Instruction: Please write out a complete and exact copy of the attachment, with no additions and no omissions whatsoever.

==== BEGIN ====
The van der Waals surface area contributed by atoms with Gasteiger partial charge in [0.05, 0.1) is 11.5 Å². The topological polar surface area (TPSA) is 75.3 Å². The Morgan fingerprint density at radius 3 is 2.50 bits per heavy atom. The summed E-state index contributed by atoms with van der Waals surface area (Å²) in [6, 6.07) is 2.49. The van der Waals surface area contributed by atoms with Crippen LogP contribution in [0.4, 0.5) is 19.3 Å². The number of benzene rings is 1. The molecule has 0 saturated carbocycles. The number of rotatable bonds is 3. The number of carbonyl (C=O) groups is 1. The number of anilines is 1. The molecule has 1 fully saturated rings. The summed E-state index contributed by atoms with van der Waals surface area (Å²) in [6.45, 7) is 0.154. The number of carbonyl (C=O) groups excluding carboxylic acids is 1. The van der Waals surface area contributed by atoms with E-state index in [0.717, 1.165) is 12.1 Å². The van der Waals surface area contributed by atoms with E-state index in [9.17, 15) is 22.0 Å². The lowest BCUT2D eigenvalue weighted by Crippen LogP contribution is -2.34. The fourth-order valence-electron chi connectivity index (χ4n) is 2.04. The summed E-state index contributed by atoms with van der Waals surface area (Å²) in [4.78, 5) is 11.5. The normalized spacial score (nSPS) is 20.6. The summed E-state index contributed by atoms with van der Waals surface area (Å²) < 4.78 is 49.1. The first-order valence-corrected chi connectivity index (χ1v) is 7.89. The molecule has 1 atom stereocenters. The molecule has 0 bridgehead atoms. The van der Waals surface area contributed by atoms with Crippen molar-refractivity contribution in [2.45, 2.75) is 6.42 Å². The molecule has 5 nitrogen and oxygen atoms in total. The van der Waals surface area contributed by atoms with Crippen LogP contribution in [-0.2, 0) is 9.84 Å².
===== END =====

The van der Waals surface area contributed by atoms with Gasteiger partial charge in [0.05, 0.1) is 11.5 Å². The topological polar surface area (TPSA) is 75.3 Å². The Morgan fingerprint density at radius 3 is 2.50 bits per heavy atom. The summed E-state index contributed by atoms with van der Waals surface area (Å²) in [6, 6.07) is 2.49. The van der Waals surface area contributed by atoms with Crippen LogP contribution in [0.4, 0.5) is 19.3 Å². The number of benzene rings is 1. The molecule has 0 saturated carbocycles. The number of rotatable bonds is 3. The number of carbonyl (C=O) groups is 1. The number of anilines is 1. The molecule has 1 fully saturated rings. The summed E-state index contributed by atoms with van der Waals surface area (Å²) in [6.45, 7) is 0.154. The number of carbonyl (C=O) groups excluding carboxylic acids is 1. The van der Waals surface area contributed by atoms with E-state index in [0.717, 1.165) is 12.1 Å². The van der Waals surface area contributed by atoms with E-state index in [9.17, 15) is 22.0 Å². The lowest BCUT2D eigenvalue weighted by Crippen LogP contribution is -2.34. The fourth-order valence-electron chi connectivity index (χ4n) is 2.04. The summed E-state index contributed by atoms with van der Waals surface area (Å²) in [4.78, 5) is 11.5. The normalized spacial score (nSPS) is 20.6. The summed E-state index contributed by atoms with van der Waals surface area (Å²) < 4.78 is 49.1. The first-order valence-corrected chi connectivity index (χ1v) is 7.89. The molecule has 1 atom stereocenters. The molecule has 0 bridgehead atoms. The van der Waals surface area contributed by atoms with Crippen molar-refractivity contribution in [2.45, 2.75) is 6.42 Å². The molecule has 5 nitrogen and oxygen atoms in total. The van der Waals surface area contributed by atoms with Crippen LogP contribution in [-0.2, 0) is 9.84 Å².